Start-up Night Dublin: make sure to ‘pick your co-founders carefully’
Turning gaps in the market into business opportunities was the theme in Dublin
Shane Murphy and Darragh Kirby and pitched online group travel and activity booking platform, Groopeze. Photo: Shane O’Neill.
Bernie Kinsella is chief executive of WorldBOX.ie, a company that allows customers to ship packages internationally without leaving the comfort of their homes. Photo: by Shane O’Neill.
Turning gaps in the market into business opportunities was the theme at the AIB Start-up Night in Dublin last night.
Guest speaker Jennie McGinn of online fashion retailer Opsh explained how What Will I Wear Today, the fashion blog she started with her sisters in 2009, turned into a business opportunity.
Along with sisters Sarah and Grace, McGinn took the business concept to the NDRC (National Digital Research Centre) Launchpad programme, where they built the shoppable magazine, Prowlster.
Prowlster evolved into Opsh after they determined that online consumers were overwhelmed by too many options and craved a single destination to shop for their favourite brands and products.
McGinn talked about the challenges of raising finance, scaling a team, scaling a user-base and penetrating the UK market.
“Pick your co-founders carefully. You are wedded together until the end of time,” she said.
“Be firm in your vision - it’s what gets you through the dark days. Start your investor conversations as early as possible, and always be asking for money, help advice and support.”
Bernie Kinsella, CEO of WorldBOX.ie, a company that allows customers to ship packages internationally without leaving the comfort of their homes, was an AIB Start-up Academy finalist last year and returned as a guest speaker.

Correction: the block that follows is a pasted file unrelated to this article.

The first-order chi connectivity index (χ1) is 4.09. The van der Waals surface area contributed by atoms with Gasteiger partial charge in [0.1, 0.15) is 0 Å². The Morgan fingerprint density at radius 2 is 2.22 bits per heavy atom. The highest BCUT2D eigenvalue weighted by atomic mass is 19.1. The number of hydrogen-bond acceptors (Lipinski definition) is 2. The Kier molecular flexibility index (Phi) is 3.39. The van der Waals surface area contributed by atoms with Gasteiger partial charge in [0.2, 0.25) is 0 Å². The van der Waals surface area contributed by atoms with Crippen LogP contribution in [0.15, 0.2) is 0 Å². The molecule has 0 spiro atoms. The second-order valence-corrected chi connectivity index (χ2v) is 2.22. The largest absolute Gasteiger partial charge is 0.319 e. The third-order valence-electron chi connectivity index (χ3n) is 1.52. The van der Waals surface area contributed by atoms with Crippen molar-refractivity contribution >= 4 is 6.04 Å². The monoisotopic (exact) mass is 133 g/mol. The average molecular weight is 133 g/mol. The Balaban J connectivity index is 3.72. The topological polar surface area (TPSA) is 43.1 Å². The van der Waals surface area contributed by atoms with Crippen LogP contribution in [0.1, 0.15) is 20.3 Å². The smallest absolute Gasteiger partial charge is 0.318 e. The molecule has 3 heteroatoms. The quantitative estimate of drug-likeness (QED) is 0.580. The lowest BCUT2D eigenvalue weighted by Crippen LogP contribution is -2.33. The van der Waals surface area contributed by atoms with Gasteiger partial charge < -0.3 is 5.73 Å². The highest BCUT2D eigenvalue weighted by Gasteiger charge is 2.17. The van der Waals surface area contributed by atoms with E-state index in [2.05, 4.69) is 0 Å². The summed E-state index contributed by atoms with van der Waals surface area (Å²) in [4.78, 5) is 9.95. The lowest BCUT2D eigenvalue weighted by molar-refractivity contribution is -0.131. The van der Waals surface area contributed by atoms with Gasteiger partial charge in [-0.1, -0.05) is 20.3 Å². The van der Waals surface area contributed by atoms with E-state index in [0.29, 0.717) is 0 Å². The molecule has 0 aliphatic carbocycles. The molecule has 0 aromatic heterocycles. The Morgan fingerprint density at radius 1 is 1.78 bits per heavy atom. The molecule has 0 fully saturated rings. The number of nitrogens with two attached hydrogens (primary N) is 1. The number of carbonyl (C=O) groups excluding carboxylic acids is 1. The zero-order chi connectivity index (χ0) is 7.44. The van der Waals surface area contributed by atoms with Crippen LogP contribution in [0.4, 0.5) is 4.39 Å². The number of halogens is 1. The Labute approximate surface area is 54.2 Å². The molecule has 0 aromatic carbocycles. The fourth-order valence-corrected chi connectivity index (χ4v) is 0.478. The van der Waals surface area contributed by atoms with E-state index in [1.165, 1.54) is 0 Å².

Kinsella, also the managing director of Wheels We Deliver, talked about how she saw a gap in the consumer shipping market and started WorldBOX to address it.
“Make sure you have really good people around you, and if you’re doing a start-up, at least try to fix a problem. The bigger the problem, the bigger the opportunity,” she said.
“We looked at the five things people hated most about shipping and tried to fix them.”
On a personal note, Kinsella said, “there isn’t enough time in the day, and it’s guilt all the time if you’re a working parent setting up a company”.
But Kinsella thinks it is the right time to start-up in Ireland because of the many funding options available to early-stage businesses.
Three start-ups gave five-minute “elevator pitches” to show aspiring entrepreneurs and early-stage start-ups how a pitch is done.
Darragh Kirby and Shane Murphy pitched online group travel and activity booking platform, Groopeze. The company connects suppliers and people making group bookings.
“We’re reinventing how online group booking are made, managed and paid for,” Kirby said.
Antonie Geerts pitched Seditio, a digital consultancy company. Geerts said ten years ago, no one was really doing digital marketing. Then, as e-commerce, social media and the internet became more popular, companies simply added the word digital to their advertising and marketing services.
“Businesses got hurt in this free for all boom…in order for companies to be successful in digital marketing, they need to have some level of knowledge of what can be done,” he said.
Geerts said Seditio differs from other companies in that it doesn’t take on new digital advertising or online marketing campaigns.
“We look at old campaigns and try to fix them.”
Phil Martin, also one of last year’s Start-up Academy finalists, pitched his authentic corn tortilla manufacturer, Blanco Niño.
He set up the business after discovering a gap in the market for corn tortillas.
“As soon as I realised I wasn’t mental, I jumped on a plane to Mexico.” There he learned all about corn tortillas and how to make them.
Martin now employs nine people and is exporting across Europe.
“We have one hundred per cent retention of every customer,” he added.
The event was part of a nationwide tour leading up to the second AIB Start-up Academy, which is open for applications.
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